Gardening
Storage of Vegetables
By: Jonathan Sturm

One of the great delights of gardening is the improved flavour and texture of fresh vegetables. One of the main reasons store bought produce is so lacklustre is the fact that the fruit and vegetables have been stored, and poorly at that. Fruit is picked before it is ripe. It is tougher then and withstands the rigours of transport better. The same varieties allowed to ripen on the tree, or vine, taste much better. Nevertheless, there are gaps in production and there is ample reason for storing produce to carry us through. As well, some produce is grown specifically for storage.

The most economic place to store produce is in the ground where it is growing. Where the soil is well drained, deep frosts do not occur, and the winters are reasonably cool, roots are best kept in the garden. The overseas practice of using root cellars and earth-covered mounds (clamps), is totally unnecessary. The brief gap between them running to seed in the spring and the harvest of the earliest from the new plantings gives the palate time to relearn how to relish them.

Peas and beans are particularly suited to drying. Allowed to ripen on the vine and shelled out, they will keep for a couple of years. There is no need to grow the special varieties developed for this. We prefer broad beans to limas, which we could not grow in southern Tasmania anyway. Home dried peas and beans seem to cook quicker than the shop bought sorts. Another product worth drying is the mushroom. When there is a glut of field mushrooms, we dry and crumble them for thickening and flavouring winter soups made with the relatively bland dried peas and beans.

Garlic and onions ripen fully in the summer and autumn, and must be dried for storage. Hung in a cool, well-ventilated place, they will keep for several months.

Tomatoes can be stewed until they thicken to make tomato paste. The homemade paste is infinitely superior to the factory product. Do not believe the commercials that tell you only the best produce is used to make this and other processed products. The price received by the grower from the processor is much less than the price for fresh.

Only the malformed, over ripe, inferior stuff is sold to the factory. In the home kitchen, the cook is generally more discerning than the manufacturer.

Apples can be harvested at two stages of maturity. For storage, they are picked when still unripe. To test if they are ready, cut the apple across the middle, between the stem and blossom end, squeeze and taste the juice with the tip of your tongue. If it has a woody taste, it is not yet ready for harvest. Apples keep best when stored in a cool, well-ventilated place. Some varieties, notably Lady Williams, will keep well at relatively high temperatures. You will only be able to grow this variety if your growing season is long. Red Fuji, which does grow in cooler places, also keeps well without needing special storage facilities. See the page about Apples and Pears.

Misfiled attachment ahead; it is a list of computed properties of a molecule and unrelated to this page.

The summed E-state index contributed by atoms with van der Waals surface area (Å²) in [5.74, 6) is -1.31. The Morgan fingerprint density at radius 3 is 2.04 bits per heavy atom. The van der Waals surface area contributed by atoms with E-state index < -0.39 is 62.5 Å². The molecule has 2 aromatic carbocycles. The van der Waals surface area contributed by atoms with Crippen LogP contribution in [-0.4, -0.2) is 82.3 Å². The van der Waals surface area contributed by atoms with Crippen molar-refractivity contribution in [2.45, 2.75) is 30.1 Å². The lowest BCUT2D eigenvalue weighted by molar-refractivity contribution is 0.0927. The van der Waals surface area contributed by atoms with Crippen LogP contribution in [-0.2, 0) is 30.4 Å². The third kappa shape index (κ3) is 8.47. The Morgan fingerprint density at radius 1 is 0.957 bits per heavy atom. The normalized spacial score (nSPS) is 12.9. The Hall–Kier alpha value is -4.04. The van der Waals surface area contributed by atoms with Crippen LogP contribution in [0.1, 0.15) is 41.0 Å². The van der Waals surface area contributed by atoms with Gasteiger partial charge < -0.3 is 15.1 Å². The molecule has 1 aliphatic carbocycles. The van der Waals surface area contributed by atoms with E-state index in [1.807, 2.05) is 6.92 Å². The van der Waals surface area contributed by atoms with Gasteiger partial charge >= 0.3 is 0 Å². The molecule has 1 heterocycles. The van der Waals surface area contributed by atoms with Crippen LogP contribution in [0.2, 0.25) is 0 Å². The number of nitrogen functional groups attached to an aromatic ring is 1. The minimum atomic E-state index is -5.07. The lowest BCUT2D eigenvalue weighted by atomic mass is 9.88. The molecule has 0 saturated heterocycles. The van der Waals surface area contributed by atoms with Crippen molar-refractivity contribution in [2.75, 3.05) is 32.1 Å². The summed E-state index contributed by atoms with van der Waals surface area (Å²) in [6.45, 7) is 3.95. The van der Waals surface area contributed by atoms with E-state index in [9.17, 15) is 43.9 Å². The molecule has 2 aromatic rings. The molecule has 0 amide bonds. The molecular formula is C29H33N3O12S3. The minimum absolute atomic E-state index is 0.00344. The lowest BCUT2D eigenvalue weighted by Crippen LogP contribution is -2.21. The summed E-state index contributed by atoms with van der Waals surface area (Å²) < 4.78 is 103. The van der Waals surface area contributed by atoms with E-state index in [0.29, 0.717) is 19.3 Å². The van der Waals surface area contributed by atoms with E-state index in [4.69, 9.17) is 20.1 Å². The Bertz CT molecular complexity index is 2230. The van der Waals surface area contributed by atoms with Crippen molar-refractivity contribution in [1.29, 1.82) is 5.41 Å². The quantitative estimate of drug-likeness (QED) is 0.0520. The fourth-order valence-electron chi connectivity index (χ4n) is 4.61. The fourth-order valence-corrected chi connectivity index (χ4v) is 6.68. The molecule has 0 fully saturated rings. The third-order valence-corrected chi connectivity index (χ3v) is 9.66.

Several varieties of pear will fall from the tree before ripening. They are picked and stored unripe, and kept in a cool, well ventilated place until needed. The pears are brought into a warm room for several days to ripen.

Conditions for long storage of vegetables
VegetableTempĀ°CRelative humidityApprox. storage life
Artichoke, globe0Very high3-6 wks
Asparagus0Very high2-4 wks
Bean7High2-4 wks
Beetroot (topped)0High12-20 wks
Broccoli0High1-2 wks
Brussels sprouts0Very high2-4 wks
Cabbage0Very high1-3 mths
Capsicum7High2-3 wks
Carrot0Very high1-5 mths
Cauliflower0Very high2-4 wks
Celery0High6-10 wks
Cucumber7High2-3 wks
Eggplant7High10 days
Endive0High2-3 wks
Garlic0Dry6-7 mths
Leafy greens0Very high1-2 wks
Leeks0High1-3 mths
Lettuce0High1-3 wks
Marrow (hard)10Dry6-12 wks
Melon5Medium2-3 wks
Mushroom0High1 wk
Okra7High2 wks
Onion0Dry1-8 mths
Parsley0Very high1 mth
Parsnip0Very high6 mths
Pea0High1-3 wks
Potato7Medium4-6 mths
Pumpkin10Dry2-4 mths*
Rhubarb0Very high2-3 wks
Shallot0Very high1-2 wks
Silver Beet0Very high1-2 wks
Spinach0Very high1-2 wks
Squash (summer)7Very high1-3 wks
Squash (winter)10Dry2-4 mths*
Sweet Corn0High4-8 days
Sweet Potato13Medium4-6 mths
Tomato (ripe)7Medium4 days
Tomato (unripe)13Medium2-4 wks
Turnip0High4-5 mths
Water Melon7Medium2-3 mths
Zucchini7High1-2 wks
* Some varieties will keep up to 24 mths, though the flavour deteriorates slowly.

Root vegetables must be topped as the leaves continue to transpire moisture. Leaving them on will shrivel the roots.

Ethylene gas is given off by ripening fruit. We use this property when we putunripe tomatoes in an unventilated paper bag with a banana or apple. The tomatoes ripen quicker because the apple or banana increases the level of ethylene. Some vegetables are very sensitive to ethylene and will deteriorate rapidly when stored alongside fruit giving off the gas.

Produces EthyleneSensitive to Ethylene
AppleAsparagusPotato
ApricotBeanRhubarb
AvocadoBroccoliShallot
BananaBrussels sproutsSilver Beet
FigCabbageSquash
Kiwi FruitCarrotSweet Corn
MangoCauliflowerSweet Potato
NectarineCeleryZucchini
PapawCucumber 
Passion FruitEndive 
PeachGooseberry 
PearLeafy Greens 
PlumLettuce 
Rock MelonOkra 
TomatoParsley 
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